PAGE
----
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Parer tells her clients that once you know a pellie’s origins and habits—whether it naturally thrives on fog-bound bluffs or blooms in winter, for instance—they’re not difficult to please. To that she adds a few key rules: Don’t water pellies when they’re dormant. Given their origins, pellies can’t tolerate heavy soil or freezing temperatures, which, in most parts of the United States, means growing them in containers and whisking them indoors for the winter. In milder regions (USDA Zones 9 and 10), one can plant them in garden beds with very good drainage, making sure they have some shelter from the hottest summer sun.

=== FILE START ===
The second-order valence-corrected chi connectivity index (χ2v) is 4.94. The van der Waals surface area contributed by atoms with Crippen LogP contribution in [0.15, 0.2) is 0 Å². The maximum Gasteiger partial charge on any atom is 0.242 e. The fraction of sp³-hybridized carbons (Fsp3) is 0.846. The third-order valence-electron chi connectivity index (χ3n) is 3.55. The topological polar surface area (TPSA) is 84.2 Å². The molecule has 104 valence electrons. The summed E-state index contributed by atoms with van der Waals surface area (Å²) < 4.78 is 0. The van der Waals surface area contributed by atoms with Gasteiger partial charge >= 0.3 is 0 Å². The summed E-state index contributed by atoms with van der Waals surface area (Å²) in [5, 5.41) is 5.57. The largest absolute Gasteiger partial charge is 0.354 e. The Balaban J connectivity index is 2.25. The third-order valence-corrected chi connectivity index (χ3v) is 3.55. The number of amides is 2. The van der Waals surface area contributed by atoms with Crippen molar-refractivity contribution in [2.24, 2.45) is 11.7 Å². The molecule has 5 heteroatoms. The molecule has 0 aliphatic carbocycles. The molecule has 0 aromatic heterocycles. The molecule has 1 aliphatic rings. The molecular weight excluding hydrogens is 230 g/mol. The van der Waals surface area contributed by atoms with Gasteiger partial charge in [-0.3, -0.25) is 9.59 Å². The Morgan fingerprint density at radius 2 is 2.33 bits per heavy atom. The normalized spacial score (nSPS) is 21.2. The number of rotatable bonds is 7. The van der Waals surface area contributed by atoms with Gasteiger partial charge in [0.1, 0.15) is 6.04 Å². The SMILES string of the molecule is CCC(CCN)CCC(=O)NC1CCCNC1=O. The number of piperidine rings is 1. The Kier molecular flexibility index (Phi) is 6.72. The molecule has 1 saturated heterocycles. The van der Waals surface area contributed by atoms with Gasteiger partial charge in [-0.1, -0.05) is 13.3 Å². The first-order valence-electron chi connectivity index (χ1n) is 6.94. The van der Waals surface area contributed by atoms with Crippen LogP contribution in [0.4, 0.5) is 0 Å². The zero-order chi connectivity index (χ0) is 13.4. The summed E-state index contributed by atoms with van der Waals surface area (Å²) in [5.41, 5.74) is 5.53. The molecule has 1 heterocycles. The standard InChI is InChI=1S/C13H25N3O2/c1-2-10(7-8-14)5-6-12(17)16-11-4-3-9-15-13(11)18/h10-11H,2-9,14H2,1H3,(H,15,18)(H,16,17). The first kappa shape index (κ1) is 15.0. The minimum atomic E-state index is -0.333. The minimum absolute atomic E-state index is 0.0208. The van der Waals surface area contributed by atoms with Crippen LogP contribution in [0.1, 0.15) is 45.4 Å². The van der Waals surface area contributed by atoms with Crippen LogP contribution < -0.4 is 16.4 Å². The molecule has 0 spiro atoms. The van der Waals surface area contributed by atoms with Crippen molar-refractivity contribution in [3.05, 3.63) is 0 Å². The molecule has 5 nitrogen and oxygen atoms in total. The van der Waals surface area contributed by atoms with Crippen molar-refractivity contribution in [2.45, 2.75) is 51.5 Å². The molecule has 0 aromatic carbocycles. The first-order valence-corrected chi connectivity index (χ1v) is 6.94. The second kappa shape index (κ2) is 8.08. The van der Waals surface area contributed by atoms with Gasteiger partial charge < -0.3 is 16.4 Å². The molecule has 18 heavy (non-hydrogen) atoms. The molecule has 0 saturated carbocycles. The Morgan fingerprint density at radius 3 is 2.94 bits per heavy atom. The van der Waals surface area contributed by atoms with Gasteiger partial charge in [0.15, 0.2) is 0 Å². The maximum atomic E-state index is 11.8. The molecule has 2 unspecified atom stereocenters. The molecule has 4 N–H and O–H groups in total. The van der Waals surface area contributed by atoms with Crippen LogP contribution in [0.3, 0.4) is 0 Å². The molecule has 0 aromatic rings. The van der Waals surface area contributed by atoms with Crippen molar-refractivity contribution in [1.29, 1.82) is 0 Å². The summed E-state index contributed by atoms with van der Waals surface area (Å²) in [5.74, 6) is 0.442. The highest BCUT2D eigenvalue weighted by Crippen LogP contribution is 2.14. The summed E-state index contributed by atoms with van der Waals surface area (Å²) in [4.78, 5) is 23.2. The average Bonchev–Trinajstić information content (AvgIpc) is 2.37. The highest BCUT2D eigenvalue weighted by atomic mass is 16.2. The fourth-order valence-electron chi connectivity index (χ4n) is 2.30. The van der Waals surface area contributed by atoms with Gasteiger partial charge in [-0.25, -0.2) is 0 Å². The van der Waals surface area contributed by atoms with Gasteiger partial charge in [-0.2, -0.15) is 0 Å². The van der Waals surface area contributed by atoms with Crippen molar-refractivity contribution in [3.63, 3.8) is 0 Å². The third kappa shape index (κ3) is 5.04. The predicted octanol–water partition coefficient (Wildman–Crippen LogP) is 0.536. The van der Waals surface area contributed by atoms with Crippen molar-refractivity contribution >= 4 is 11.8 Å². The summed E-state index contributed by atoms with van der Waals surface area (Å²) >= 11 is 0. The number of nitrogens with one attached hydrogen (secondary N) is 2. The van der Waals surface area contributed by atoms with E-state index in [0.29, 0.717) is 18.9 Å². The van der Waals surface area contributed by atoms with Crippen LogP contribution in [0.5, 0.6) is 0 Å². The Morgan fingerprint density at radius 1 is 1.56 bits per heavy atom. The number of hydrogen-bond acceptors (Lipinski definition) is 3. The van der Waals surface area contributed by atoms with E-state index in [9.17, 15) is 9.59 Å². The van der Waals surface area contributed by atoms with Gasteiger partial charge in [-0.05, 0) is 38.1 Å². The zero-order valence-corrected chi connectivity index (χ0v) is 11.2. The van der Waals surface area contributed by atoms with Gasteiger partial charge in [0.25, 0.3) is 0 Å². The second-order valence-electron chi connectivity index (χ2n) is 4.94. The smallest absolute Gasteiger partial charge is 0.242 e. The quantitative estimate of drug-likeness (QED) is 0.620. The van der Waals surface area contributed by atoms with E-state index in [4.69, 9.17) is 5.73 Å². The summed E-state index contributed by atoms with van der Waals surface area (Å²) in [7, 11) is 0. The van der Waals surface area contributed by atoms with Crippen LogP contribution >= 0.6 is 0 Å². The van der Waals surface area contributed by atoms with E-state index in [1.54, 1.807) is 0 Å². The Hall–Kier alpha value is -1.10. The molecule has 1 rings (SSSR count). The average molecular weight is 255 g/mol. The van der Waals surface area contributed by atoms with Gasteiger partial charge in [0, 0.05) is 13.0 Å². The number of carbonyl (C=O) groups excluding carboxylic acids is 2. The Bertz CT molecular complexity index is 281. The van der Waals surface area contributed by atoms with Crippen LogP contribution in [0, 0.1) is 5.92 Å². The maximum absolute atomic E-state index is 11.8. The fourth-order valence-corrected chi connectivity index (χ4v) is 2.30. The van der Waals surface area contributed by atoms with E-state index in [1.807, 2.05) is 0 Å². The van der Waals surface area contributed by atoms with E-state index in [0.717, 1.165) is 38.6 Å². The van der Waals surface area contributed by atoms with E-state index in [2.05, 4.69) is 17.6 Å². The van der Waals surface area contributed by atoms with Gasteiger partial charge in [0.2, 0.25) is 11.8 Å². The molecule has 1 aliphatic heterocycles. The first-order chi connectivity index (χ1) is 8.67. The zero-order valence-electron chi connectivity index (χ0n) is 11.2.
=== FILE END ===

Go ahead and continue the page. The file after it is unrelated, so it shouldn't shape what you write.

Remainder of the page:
Not often grown because of its long summer dormancy, this species thrives in mountainous scrubland on South Africa’s very dry Southern Cape. A rosette of hairy leaves sprouts from its underground tuber in spring, followed by tiny white-and-burgundy flowers.